My husband is an aficionado of Traffic Cops, a television programme that I abhor. It’s an extraordinary thing, but I’ve yet to meet a woman who likes it and, similarly, to meet a man who doesn’t. (No doubt I shall soon be hearing contradictions from both sexes!) For me, it illustrates far more reliably than football the adage that men are from Mars and women are from Venus; ours is a strictly non-football-supporting household, regardless of gender, and I know many others where both husband and wife are football enthusiasts (although not always rooting for the same team!). Yet Traffic Cops seems to appeal exclusively to males – apparently all of them. Why do they like it? When I’ve glanced at it, it has featured two burly no-nonsense coppers of limited vocabulary driving along the motorway until they manage to apprehend some idiot who is doing something particularly stupid while at the controls of a car. After they’ve stopped him (or her, but it is most often a he), they’re filmed saying, with music hall politeness,‘Would you mind sitting in the back of our car for a few minutes, sir?’ One of them then winks at the camera and says to viewers out of the corner of his mouth ‘We’ve got a right one ’ere.’ And so it goes on.
On the few occasions that I’ve been persuaded to watch these snippets, I’ve felt particular disdain when the cops have reached the county boundary without managing to catch their quarry and turned back. This has seemed to me to be nimby officialdom at its worst! My husband, however, assures me that it must be some time since I watched it, as they don’t do this any more – the different police forces now co-operate with each other across county divides and have even celebrated on the programme their newly-established collaboration.
I was reminded of this yesterday when I began reading about nineteenth-century Lincolnshire in preparation for my next novel. It will be set in the twentieth century, but I want to understand what the background and values of some of the older characters would have been; in other words, the kind of place it was when they were growing up. I was fascinated to read that felons who were arrested on the Great North Road (today’s A1) were often acquitted because the exact spot on which they were arrested was in dispute. If it could not be established whether it was in Holland, Kesteven or Lindsey (Lincolnshire’s equivalent to the Yorkshire Ridings), they were released. Police from Holland weren’t supposed to ‘trespass’ in Kesteven in the line of duty; police from Kesteven didn’t venture into Lindsey, etc. – a rule apparently observed by their modern-day counterparts until very recently. In the earlier part of the nineteenth century, when more than a score of offences carried the death penalty, my guess is that this meant that criminals were pretty hot on their Fenland geography.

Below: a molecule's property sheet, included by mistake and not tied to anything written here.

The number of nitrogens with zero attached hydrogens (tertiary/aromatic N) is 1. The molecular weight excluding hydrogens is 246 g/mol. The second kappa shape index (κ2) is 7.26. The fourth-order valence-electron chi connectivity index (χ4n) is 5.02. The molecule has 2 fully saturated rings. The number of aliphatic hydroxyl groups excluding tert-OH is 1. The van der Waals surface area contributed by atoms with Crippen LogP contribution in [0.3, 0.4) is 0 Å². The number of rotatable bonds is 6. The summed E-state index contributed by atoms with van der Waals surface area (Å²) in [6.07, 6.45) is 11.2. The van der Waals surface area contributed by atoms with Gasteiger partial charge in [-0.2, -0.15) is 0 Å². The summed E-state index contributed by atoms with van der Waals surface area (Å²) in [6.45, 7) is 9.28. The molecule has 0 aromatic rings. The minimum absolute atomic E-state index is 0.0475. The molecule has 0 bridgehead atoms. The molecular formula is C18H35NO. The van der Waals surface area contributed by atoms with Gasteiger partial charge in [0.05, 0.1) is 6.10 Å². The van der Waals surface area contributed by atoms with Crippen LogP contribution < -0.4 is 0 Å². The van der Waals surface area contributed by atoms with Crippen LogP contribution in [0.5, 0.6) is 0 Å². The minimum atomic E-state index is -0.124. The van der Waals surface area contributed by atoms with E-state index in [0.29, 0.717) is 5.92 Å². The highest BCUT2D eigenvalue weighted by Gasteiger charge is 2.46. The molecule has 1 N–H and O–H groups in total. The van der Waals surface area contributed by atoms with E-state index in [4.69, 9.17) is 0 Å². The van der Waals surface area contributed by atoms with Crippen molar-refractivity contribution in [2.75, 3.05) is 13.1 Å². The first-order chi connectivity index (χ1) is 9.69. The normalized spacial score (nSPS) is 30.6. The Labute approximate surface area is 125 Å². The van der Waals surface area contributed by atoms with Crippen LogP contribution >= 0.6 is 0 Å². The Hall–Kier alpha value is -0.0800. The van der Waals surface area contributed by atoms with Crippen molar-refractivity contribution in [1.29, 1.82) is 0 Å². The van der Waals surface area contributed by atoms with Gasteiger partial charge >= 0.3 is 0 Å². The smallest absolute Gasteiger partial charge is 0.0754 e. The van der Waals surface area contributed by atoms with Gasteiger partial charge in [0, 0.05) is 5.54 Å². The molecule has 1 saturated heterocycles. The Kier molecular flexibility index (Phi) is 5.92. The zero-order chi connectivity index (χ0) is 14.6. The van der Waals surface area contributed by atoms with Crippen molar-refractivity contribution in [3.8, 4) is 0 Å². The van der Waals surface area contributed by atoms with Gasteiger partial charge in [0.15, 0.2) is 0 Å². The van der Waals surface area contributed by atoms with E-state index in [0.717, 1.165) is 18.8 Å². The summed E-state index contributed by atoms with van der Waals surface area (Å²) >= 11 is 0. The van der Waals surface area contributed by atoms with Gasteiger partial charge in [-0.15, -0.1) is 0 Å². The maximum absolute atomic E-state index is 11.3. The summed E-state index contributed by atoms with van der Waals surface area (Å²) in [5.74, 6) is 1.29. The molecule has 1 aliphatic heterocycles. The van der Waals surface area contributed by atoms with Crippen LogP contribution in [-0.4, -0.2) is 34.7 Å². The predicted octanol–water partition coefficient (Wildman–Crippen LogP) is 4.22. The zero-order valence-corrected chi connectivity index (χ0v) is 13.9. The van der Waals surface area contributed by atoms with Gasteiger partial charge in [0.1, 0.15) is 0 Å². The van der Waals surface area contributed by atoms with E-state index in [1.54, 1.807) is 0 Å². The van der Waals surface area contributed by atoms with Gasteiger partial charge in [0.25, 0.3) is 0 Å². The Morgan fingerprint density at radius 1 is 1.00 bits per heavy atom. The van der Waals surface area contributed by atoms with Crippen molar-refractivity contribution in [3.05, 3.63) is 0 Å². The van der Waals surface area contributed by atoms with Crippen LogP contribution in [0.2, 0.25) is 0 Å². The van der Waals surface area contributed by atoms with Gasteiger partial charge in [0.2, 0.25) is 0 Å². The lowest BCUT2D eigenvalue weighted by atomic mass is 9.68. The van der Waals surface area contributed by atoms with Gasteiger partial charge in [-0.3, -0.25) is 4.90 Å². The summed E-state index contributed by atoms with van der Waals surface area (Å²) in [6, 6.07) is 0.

None of the three districts of the county had adequate prison facilities until Lincoln Gaol was built. Lincoln is situated in Lindsey, the largest and most ancient of these districts (once a kingdom in its own right). It was agreed that all three districts could avail themselves of Lincoln’s new ‘house of correction’: Lindsey would pay half the costs, Kesteven two thirds of the remainder, and Holland the rest. I was amused to read that after some years it was suggested that the salary of the ‘chief gaoler’ (today he would be called the prison governor) should be raised by £16. The councils of Lindsey and Kesteven agreed to pay, but Holland – the region in which I grew up – demurred. It used to be said that the people of Holland were ‘tighter even than Yorkshire folk’ and, on this occasion, they did not disappoint. Their refusal to pay a little more than £3 extra annually to this no doubt very hard-working gentleman was exactly true to form. Reading it gave me not a feeling of pride, but certainly a warm glow of understanding. I can just imagine my great uncles arguing the toss over such an issue and prudently deciding to keep their wallets closed.
I’m glad that police forces are co-operating now and have ceased to observe artificial boundaries. I know that this is a loophole that has been exploited many times in the past, sometimes allowing people to get away with murder – literally.